Searching Statista is straightforward. The default is to include what it calls word fragments, so a search on the term bank will also find banking. This can be changed to identical words if you require an exact match. To search for phrases place double quote marks around your terms, and documents containing a specific term can be excluded by prefixing the word with an exclamation mark. You can ‘OR’ terms by inserting the vertical bar symbol (|) between them, for example dog | cat. To refine your search further use the options on the right hand side of the results page. These include date of publication, region, free/fee-based/all, and category.
Trying to view the data and charts that you find can be a frustrating process as most of the information is only available on subscription. There is a limited amount of free information but you still have to register for what Statista calls its basic free access. The premium account for an individual user is USD 49/month and runs for a minimum of 12 months. This is automatically renewed so make sure you cancel before the year is up if you no longer wish to use it. The corporate subscription is USD 199.90/month. Again the subscription runs for 12 months. A free trial is available for the corporate service but not for individual users. Prices for universities, libraries and education are available on request.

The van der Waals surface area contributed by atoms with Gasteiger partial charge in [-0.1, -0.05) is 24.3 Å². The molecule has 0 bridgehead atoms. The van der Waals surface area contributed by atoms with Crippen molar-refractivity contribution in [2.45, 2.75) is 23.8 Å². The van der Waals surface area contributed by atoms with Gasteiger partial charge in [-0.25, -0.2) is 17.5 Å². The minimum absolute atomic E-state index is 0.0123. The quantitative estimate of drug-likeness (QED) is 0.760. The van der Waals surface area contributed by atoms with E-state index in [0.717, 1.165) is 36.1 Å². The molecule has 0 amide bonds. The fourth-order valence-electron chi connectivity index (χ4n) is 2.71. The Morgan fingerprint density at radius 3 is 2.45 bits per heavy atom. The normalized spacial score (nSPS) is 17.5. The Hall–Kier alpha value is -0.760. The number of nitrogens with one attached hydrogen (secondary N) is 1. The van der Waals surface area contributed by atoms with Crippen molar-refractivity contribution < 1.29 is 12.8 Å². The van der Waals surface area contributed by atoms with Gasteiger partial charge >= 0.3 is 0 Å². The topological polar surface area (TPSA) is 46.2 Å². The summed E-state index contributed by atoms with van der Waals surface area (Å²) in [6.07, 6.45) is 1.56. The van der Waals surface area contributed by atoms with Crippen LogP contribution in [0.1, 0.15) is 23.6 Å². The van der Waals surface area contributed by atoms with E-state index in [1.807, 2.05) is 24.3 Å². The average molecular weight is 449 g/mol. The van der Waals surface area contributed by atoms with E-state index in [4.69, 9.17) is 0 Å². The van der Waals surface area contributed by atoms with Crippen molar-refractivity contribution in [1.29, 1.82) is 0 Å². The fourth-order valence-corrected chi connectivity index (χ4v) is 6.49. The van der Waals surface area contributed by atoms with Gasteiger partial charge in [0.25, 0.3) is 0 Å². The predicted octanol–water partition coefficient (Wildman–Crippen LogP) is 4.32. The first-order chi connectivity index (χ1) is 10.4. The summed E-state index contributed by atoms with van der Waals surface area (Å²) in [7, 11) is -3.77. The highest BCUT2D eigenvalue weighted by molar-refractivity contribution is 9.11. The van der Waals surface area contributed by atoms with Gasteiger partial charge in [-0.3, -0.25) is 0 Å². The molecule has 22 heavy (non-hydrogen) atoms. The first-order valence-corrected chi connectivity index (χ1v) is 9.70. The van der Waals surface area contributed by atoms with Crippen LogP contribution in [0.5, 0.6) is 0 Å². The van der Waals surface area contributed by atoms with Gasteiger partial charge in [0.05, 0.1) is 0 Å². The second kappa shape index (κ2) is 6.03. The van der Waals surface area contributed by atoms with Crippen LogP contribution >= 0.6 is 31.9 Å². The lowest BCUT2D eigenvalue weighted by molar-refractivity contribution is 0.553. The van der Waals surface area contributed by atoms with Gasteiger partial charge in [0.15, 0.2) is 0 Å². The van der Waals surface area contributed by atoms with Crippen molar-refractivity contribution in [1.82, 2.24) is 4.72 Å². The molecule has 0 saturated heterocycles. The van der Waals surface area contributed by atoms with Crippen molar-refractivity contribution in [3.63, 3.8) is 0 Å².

On the results page you can easily identify the subscription content by the red plus sign next to the chart icon to the left of the result. A red ‘P’ indicates a priced report that is free to corporate clients but can be purchased by basic and premium account holders.
Clicking on a result takes you to a page where the data is displayed as a chart or graph depending on what Statista thinks is the most appropriate for that statistic, but you can change the representation if you wish. There are also options for downloading the data in various formats and links to the original source.
Information is provided on the source and includes title of the original document, the publisher, publication date, time period covered by the survey and the geographical regions covered. Statista also adds notes such as definitions of terms used in the original report and observations on possible missing data.
Much of the information on Statista can be found by via Google or Bing using advanced search commands and options, but you will probably have to wade through a significant amount of irrelevant information before you find the data you need. Statista can certainly save you a considerable amount of time, and the data displays are a great way of helping you identify the potential usefulness of a report, as can the metadata and notes.
Is the subscription worth it? It is definitely cost effective for corporates in terms of saving search time and ensuring accuracy and quality of information. I have had good feedback about Statista from several of my clients. I am not so sure about individual users. Some of my own research is highly specialised and I am not convinced that Statista covers all of the areas of interest to me. It is difficult for me to assess its value without trialing the full service first, and there are no pay as you go options such as a day or weekly rate. I might even consider paying for a month’s access for a project but it is a full year’s subscription or nothing. Nevertheless, I recommend you take a serious look at it and if you are contemplating a corporate subscription you can ask for a free trial. It is now on my list of essential research tools.